All the Bright Places: Goodreads Choice Awards Nominee Review

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5star

About 40 pages into this I started to feel as if I was riding into a deep, dark tunnel with no chance of escape.

See, if I’d known what this book was about…what it’s really about, I mean… I wouldn’t have read it. Not in a million years. I knew that two kids with depression fall in love, and I knew that the guy’s more messed up than the girl. But I’ve read books like this before and they didn’t turn me into an emotional wreck. Actually, I read a book like this a few weeks ago, My Heart and Other Black Holes, which is well-written and brutal in it’s own right, but nothing like this. Not to me. Because the guy in All the Bright Places, Theodore Finch, has bipolar disorder and is serious about committing suicide. And that hit me really close to home.

This book is very highly rated on Goodreads and elsewhere, but I’ve seen my fair share of reviews that I can only describe as: “Oh myy gawwd! This book is so unrealistic! People with mental illnesses aren’t all quirky and poetic, and if you like effing John Green, you can read this trash, but this is actual crap. And it’s so disrespectful to people who really have a mental illness!” Sooo… you can dislike this book for whatever reason, it’s a free country. But I’m going to be real freaking honest with all of you: 1) I don’t think the dialogue in this book was nearly as complex and unbelievable as in TFIOS (which I liked btw), and 2) if you read this entire book and come away with the impression that Finch is nothing like someone who has a “real mental illness,” then you have obviously never known someone with Bipolar I Disorder.

Yes, everyone is different, but trust me when I say that Finch is sooo much like the bipolar friend I had in college. Finch describes his manic days (what he refers to as “awake” days) as both exciting and terrifying. He barely sleeps. He talks a mile a minute. He can run for hours without getting tired. He has a thousand different thoughts going in and out his brain at one time. He knows a ridiculous amount about random stuff, because when he’s “awake” he has time to learn and do so much. He doesn’t have many friends because the kids at school know he’s weird, but can’t put a finger on exactly what’s wrong with him. My old friend is all of these things. But of course, Finch and my old friend are much more different than they are similar. Because like Finch says, he’s more than just a label. The symptoms of his illness can’t capture the person he really is—someone who loves music, and fake accents, and the great outdoors. The problem is, Finch isn’t sure what kind of person he really wants to be.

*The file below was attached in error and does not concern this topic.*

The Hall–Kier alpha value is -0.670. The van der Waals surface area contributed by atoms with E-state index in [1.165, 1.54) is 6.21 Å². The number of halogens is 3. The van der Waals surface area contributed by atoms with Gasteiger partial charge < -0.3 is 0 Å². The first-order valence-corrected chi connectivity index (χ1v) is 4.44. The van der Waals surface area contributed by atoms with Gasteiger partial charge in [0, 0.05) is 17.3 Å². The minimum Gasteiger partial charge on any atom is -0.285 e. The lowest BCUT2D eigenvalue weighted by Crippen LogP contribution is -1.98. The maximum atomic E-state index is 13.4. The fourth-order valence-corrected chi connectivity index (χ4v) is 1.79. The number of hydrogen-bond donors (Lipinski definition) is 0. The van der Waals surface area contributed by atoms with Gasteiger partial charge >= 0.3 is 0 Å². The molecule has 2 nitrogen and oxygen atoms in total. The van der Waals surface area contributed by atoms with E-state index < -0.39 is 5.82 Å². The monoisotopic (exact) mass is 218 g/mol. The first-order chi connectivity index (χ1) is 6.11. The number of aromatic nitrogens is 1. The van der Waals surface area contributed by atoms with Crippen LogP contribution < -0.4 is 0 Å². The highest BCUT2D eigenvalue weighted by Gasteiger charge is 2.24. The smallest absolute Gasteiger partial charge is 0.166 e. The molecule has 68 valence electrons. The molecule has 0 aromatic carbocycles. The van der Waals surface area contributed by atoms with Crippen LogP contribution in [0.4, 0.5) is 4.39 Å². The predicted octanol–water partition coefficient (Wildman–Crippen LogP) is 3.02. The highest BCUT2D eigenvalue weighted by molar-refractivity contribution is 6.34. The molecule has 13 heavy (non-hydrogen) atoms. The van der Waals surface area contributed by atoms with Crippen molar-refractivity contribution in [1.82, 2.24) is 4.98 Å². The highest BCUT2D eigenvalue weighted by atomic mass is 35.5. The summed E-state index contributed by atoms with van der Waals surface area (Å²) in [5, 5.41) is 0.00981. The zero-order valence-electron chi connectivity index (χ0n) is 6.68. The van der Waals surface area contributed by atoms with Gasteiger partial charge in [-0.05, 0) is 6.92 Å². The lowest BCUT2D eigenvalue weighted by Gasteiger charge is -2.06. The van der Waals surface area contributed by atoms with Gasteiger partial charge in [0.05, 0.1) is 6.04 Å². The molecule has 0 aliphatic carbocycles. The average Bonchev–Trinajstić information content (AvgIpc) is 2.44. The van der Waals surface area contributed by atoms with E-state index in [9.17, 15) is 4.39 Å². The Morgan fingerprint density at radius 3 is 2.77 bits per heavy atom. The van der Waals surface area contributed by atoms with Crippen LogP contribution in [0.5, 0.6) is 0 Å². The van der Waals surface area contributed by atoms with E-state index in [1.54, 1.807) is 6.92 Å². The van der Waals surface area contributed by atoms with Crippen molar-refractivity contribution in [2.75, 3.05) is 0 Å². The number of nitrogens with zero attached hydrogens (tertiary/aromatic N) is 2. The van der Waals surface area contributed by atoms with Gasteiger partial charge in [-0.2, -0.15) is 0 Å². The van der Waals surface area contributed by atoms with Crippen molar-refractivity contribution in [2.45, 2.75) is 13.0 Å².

Finch thinks he wants to be with Violet, but he tells her she should run away from him if she knows what’s good for herself. (And man, have I heard this line before…) Violet basically tells him, “In case you haven’t noticed, I’m broken too.” Her sister passed away almost a year ago, and Violet’s fallen into a depression because of it. So these kids can relate to each other, but what happens when you’re the less mentally ill one in a relationship where both of you are mentally ill?

Seriously, this book is so important . Everyone should read it. Especially if you’re a parent, or you know someone with a severe mental illness, or you’re about to enter the phase in your life when many people are diagnosed with mental illnesses…that-no-so-magic 16-20 age range. Read it even if you’re like me and you know that it’ll mess you up for a bit. I’m going to compare All the Bright Places to Ta-Nehisi Coates’s Between the World and Me of all things. I said in my review of that book, I said that Coates doesn’t give us the key to ending racism, but he can help us understand why racism exists in this country and what it feels like to be a victim of this institutional racism. I believe that empathy can go a long way. So read All the Bright Places and walk a mile in the shoes of a kid with bipolar disorder. Then come back and dare to tell me that we don’t need to fix the way we talk about and treat mental illness.

Last thing: I’m glad that this is going to be a movie, because I know Finch and Violet’s story will reach more people that way. But I don’t know if I’ll have the strength to watch it. Definitely approve of casting Elle Fanning. She’ll do a great job.